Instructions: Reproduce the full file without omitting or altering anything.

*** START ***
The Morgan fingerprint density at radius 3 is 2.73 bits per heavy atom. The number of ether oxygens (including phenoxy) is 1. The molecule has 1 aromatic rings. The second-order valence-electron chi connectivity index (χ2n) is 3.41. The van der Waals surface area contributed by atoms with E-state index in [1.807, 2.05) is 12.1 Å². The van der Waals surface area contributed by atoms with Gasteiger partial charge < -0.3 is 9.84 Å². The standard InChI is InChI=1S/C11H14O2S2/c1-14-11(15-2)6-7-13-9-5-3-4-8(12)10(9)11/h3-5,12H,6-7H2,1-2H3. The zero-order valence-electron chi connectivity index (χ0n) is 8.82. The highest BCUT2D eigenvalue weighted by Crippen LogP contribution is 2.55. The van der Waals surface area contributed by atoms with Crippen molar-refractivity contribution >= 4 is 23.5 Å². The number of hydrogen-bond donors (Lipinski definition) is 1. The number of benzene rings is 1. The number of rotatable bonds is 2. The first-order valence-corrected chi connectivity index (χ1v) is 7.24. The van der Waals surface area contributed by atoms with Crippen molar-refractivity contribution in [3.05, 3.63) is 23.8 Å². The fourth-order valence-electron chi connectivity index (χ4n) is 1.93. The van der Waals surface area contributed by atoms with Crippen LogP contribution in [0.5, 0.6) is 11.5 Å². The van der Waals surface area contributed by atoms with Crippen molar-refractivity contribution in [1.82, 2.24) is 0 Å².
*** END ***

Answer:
The Morgan fingerprint density at radius 3 is 2.73 bits per heavy atom. The number of ether oxygens (including phenoxy) is 1. The molecule has 1 aromatic rings. The second-order valence-electron chi connectivity index (χ2n) is 3.41. The van der Waals surface area contributed by atoms with E-state index in [1.807, 2.05) is 12.1 Å². The van der Waals surface area contributed by atoms with Gasteiger partial charge < -0.3 is 9.84 Å². The standard InChI is InChI=1S/C11H14O2S2/c1-14-11(15-2)6-7-13-9-5-3-4-8(12)10(9)11/h3-5,12H,6-7H2,1-2H3. The zero-order valence-electron chi connectivity index (χ0n) is 8.82. The highest BCUT2D eigenvalue weighted by Crippen LogP contribution is 2.55. The van der Waals surface area contributed by atoms with Crippen molar-refractivity contribution >= 4 is 23.5 Å². The number of hydrogen-bond donors (Lipinski definition) is 1. The number of benzene rings is 1. The number of rotatable bonds is 2. The first-order valence-corrected chi connectivity index (χ1v) is 7.24. The van der Waals surface area contributed by atoms with Crippen molar-refractivity contribution in [3.05, 3.63) is 23.8 Å². The fourth-order valence-electron chi connectivity index (χ4n) is 1.93. The van der Waals surface area contributed by atoms with Crippen LogP contribution in [0.5, 0.6) is 11.5 Å². The van der Waals surface area contributed by atoms with Crippen molar-refractivity contribution in [1.82, 2.24) is 0 Å².